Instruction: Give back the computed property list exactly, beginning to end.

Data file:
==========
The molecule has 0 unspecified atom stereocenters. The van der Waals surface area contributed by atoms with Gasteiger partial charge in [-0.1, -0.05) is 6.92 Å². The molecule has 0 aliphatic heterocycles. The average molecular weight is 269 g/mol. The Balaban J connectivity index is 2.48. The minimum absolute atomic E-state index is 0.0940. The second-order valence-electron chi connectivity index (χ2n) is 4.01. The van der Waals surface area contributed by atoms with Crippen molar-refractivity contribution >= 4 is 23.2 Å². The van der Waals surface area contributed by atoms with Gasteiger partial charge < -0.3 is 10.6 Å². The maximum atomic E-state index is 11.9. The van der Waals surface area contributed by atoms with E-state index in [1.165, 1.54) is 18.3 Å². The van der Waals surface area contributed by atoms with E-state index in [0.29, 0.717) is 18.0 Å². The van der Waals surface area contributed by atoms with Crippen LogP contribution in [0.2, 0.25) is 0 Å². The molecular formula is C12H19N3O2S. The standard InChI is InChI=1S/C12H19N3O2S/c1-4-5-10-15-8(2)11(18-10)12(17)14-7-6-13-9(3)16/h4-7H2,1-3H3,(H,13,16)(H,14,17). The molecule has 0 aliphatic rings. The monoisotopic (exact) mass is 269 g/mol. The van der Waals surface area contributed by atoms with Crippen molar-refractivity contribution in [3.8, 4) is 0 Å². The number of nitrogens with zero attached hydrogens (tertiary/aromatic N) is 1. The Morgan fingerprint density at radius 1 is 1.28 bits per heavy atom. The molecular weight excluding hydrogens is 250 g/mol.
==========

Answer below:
The molecule has 0 unspecified atom stereocenters. The van der Waals surface area contributed by atoms with Gasteiger partial charge in [-0.1, -0.05) is 6.92 Å². The molecule has 0 aliphatic heterocycles. The average molecular weight is 269 g/mol. The Balaban J connectivity index is 2.48. The minimum absolute atomic E-state index is 0.0940. The second-order valence-electron chi connectivity index (χ2n) is 4.01. The van der Waals surface area contributed by atoms with Crippen molar-refractivity contribution >= 4 is 23.2 Å². The van der Waals surface area contributed by atoms with Gasteiger partial charge < -0.3 is 10.6 Å². The maximum atomic E-state index is 11.9. The van der Waals surface area contributed by atoms with E-state index in [1.165, 1.54) is 18.3 Å². The van der Waals surface area contributed by atoms with E-state index in [0.29, 0.717) is 18.0 Å². The van der Waals surface area contributed by atoms with Crippen LogP contribution in [0.2, 0.25) is 0 Å². The molecular formula is C12H19N3O2S. The standard InChI is InChI=1S/C12H19N3O2S/c1-4-5-10-15-8(2)11(18-10)12(17)14-7-6-13-9(3)16/h4-7H2,1-3H3,(H,13,16)(H,14,17). The molecule has 0 aliphatic rings. The monoisotopic (exact) mass is 269 g/mol. The van der Waals surface area contributed by atoms with Crippen molar-refractivity contribution in [3.8, 4) is 0 Å². The number of nitrogens with zero attached hydrogens (tertiary/aromatic N) is 1. The Morgan fingerprint density at radius 1 is 1.28 bits per heavy atom. The molecular weight excluding hydrogens is 250 g/mol.